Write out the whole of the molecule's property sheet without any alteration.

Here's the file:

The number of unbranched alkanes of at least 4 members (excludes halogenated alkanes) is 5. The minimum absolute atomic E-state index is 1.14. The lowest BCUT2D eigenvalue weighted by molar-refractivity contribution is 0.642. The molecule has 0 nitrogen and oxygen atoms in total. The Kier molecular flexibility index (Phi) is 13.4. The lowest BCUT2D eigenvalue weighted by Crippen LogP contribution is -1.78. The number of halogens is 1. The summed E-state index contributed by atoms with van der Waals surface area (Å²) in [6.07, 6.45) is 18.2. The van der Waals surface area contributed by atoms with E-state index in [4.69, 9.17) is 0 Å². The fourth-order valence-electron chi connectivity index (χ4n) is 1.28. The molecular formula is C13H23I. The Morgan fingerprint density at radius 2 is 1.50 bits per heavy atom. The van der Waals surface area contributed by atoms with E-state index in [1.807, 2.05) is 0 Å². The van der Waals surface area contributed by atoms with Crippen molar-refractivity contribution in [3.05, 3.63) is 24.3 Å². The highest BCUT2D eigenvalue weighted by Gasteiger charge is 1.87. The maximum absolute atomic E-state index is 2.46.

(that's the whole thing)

The number of unbranched alkanes of at least 4 members (excludes halogenated alkanes) is 5. The minimum absolute atomic E-state index is 1.14. The lowest BCUT2D eigenvalue weighted by molar-refractivity contribution is 0.642. The molecule has 0 nitrogen and oxygen atoms in total. The Kier molecular flexibility index (Phi) is 13.4. The lowest BCUT2D eigenvalue weighted by Crippen LogP contribution is -1.78. The number of halogens is 1. The summed E-state index contributed by atoms with van der Waals surface area (Å²) in [6.07, 6.45) is 18.2. The van der Waals surface area contributed by atoms with E-state index in [4.69, 9.17) is 0 Å². The fourth-order valence-electron chi connectivity index (χ4n) is 1.28. The molecular formula is C13H23I. The Morgan fingerprint density at radius 2 is 1.50 bits per heavy atom. The van der Waals surface area contributed by atoms with E-state index in [1.807, 2.05) is 0 Å². The van der Waals surface area contributed by atoms with Crippen molar-refractivity contribution in [3.05, 3.63) is 24.3 Å². The highest BCUT2D eigenvalue weighted by Gasteiger charge is 1.87. The maximum absolute atomic E-state index is 2.46.